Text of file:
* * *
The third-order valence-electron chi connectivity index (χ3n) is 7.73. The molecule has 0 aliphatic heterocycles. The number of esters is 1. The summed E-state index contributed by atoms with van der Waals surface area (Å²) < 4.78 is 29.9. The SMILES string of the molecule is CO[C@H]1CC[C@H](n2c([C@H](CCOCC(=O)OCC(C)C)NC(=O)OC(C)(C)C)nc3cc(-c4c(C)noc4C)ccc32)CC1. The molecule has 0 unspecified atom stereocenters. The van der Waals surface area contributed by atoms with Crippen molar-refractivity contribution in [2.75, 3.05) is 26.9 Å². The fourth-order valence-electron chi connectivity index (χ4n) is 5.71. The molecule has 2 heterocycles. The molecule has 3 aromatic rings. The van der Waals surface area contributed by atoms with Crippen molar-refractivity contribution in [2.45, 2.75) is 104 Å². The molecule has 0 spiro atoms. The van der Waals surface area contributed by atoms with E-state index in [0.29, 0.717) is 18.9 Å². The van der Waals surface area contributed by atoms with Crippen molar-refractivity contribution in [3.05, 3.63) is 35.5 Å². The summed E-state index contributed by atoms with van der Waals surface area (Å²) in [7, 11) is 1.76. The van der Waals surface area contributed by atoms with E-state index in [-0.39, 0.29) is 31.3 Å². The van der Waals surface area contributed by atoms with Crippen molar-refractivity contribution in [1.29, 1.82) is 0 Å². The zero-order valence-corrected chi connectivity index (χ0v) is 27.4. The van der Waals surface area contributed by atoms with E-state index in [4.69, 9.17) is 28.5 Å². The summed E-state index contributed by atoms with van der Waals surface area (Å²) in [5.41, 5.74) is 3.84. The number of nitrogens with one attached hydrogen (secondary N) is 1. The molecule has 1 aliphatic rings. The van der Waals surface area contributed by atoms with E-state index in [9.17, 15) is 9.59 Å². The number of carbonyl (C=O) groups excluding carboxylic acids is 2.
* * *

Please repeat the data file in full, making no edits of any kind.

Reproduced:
The third-order valence-electron chi connectivity index (χ3n) is 7.73. The molecule has 0 aliphatic heterocycles. The number of esters is 1. The summed E-state index contributed by atoms with van der Waals surface area (Å²) < 4.78 is 29.9. The SMILES string of the molecule is CO[C@H]1CC[C@H](n2c([C@H](CCOCC(=O)OCC(C)C)NC(=O)OC(C)(C)C)nc3cc(-c4c(C)noc4C)ccc32)CC1. The molecule has 0 unspecified atom stereocenters. The van der Waals surface area contributed by atoms with Crippen molar-refractivity contribution in [2.75, 3.05) is 26.9 Å². The fourth-order valence-electron chi connectivity index (χ4n) is 5.71. The molecule has 2 heterocycles. The molecule has 3 aromatic rings. The van der Waals surface area contributed by atoms with Crippen molar-refractivity contribution in [2.45, 2.75) is 104 Å². The molecule has 0 spiro atoms. The van der Waals surface area contributed by atoms with E-state index in [0.29, 0.717) is 18.9 Å². The van der Waals surface area contributed by atoms with Crippen molar-refractivity contribution in [3.05, 3.63) is 35.5 Å². The summed E-state index contributed by atoms with van der Waals surface area (Å²) in [7, 11) is 1.76. The van der Waals surface area contributed by atoms with E-state index in [-0.39, 0.29) is 31.3 Å². The van der Waals surface area contributed by atoms with Crippen molar-refractivity contribution in [1.29, 1.82) is 0 Å². The zero-order valence-corrected chi connectivity index (χ0v) is 27.4. The van der Waals surface area contributed by atoms with E-state index in [4.69, 9.17) is 28.5 Å². The summed E-state index contributed by atoms with van der Waals surface area (Å²) in [5.41, 5.74) is 3.84. The number of nitrogens with one attached hydrogen (secondary N) is 1. The molecule has 1 aliphatic rings. The van der Waals surface area contributed by atoms with E-state index in [9.17, 15) is 9.59 Å². The number of carbonyl (C=O) groups excluding carboxylic acids is 2.